The bond fund PIMCO popularized the term New Normal to explain the investment environment for the next five years: low growth, high unemployment, slow banking, slower securities, and steady erosion of productive capital stock. In their words:
Global growth will be subdued for a while and unemployment high; a heavy hand of government will be evident in several sectors; the core of the global system will be less cohesive and, with the magnet of the Anglo-Saxon model in retreat, finance will no longer be accorded a preeminent role in post-industrial economies. Moreover, the balance of risk will tilt over time toward higher sovereign risk, growing inflationary expectations and stagflation. …
The result is a prolonged pause, or in some cases, a violent reversal in certain concepts that markets had taken for granted.
McKinsey and others had also used the phrase The New Normal to describe the next few years: less leverage, more government, new protectionism, less consumption and a focus on Asia. They think innovation will continue, and investment in human capital.
Now John Mauldin in his weekly newsletter takes issue with these projections as too optimistic, dismal though they may seem. He had been a proponent of the Muddle Through economy, one of slack growth (1-2%) and slack employment – kind of like the New Normal. He developed his Muddle Through concept before we had $1T deficits as far as the eye can see. He is even more worried that the optimistic projections underlying the White House estimates (see chart) are unrealistic: they assume 3% growth and a return to 5% unemployment, much better than expected in the New Normal. Hence $2T deficits may be the real New Normal.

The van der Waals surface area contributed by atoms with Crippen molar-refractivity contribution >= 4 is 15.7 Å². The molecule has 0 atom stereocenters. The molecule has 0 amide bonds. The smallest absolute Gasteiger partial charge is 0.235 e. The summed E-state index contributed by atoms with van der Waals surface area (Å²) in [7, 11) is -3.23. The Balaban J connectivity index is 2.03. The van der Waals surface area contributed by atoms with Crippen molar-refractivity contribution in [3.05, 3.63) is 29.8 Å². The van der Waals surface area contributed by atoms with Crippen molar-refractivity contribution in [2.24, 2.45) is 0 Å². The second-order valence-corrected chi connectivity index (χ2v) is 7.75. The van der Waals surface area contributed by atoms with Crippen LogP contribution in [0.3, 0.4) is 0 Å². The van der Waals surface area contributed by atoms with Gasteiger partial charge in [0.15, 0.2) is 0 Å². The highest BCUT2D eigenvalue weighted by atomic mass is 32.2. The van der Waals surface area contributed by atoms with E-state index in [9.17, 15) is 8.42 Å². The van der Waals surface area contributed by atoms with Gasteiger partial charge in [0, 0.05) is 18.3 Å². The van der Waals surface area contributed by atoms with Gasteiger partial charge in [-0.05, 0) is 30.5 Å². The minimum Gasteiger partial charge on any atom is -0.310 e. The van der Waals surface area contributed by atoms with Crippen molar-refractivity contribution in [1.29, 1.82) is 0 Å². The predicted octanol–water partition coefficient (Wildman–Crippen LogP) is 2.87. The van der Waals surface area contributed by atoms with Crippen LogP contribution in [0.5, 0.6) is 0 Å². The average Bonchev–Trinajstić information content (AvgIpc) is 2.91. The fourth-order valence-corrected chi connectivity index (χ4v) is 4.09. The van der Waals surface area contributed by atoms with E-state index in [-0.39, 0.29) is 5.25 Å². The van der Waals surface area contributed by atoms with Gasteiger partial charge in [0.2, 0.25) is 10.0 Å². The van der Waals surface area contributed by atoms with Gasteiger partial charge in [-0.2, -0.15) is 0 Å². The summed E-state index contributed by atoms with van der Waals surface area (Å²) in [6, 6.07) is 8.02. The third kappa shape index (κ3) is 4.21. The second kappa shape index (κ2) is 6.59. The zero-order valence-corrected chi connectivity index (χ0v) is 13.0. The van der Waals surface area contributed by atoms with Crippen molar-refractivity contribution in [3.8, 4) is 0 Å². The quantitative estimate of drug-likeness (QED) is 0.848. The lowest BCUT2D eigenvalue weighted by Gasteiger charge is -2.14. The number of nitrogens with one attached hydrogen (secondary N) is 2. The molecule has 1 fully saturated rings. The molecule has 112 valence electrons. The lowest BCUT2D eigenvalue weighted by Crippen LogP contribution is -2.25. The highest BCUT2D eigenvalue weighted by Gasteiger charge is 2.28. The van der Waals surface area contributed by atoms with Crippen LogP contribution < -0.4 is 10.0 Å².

The problem he sees is that deficits of this magnitude crowd out private investment, and will continue to suppress consumption in favor of savings (in this case buying Treasuries mostly!). GDP is measured as:
GDP = C + I + G + X
or Consumption + Investment + Government Spending + Net Exports (exports in excess of imports).
The Keynesian plan is for an increase in G to make up for a drop in C. But if that G is funded by huge deficits, it crowds out private investment, and I drops. In order for GDP to continue to grow, we must have an increase in I to fund the private sector. It would have to come from the outside, measured as a positive X (net exports); but for a long time we have run a trade deficit and have had negative X. Will that change? One of the common themes of the New Normal is for capital to leave the US for Asia. This will not create a positive X.
You could take issue with the chart above, as the worst case deficit projections come from the Heritage Organization, a conservative group opposed to Obama. But Société Générale came up with a similar analysis, concluding that we will quickly have a Trillion Dollar Gap with no clear way to fill it. See chart, courtesy The Big Picture.
Now, heretofore the overseas US investments have had returns back in higher than the trade deficits have bled out. This seems likely to change, and also puts pressure on X and how to fund the huge deficits. Right now the US banks are getting deposits at very low rates and buying Treasuries at 2% or higher – such a deal! It enhances the Fed’s QE but does nothing for investment in the private economy.
Picking up on my theme from yesterday, as we starve private investment and send capital overseas, we starve the Golden Goose.
Prognosis: after the inevitable dead-cat bounce in GDP, we should see slow growth with periods of negative growth: The New Normal. Taxes should go up first in 2011 with the Bush cuts expiring and then in 2012 and beyond if any of the bills get passed (the healthcare bills all raise taxes, as does Cap&Trade). Tax increases will further suppress GDP.
In this environment, hard assets and bonds should do better than stocks.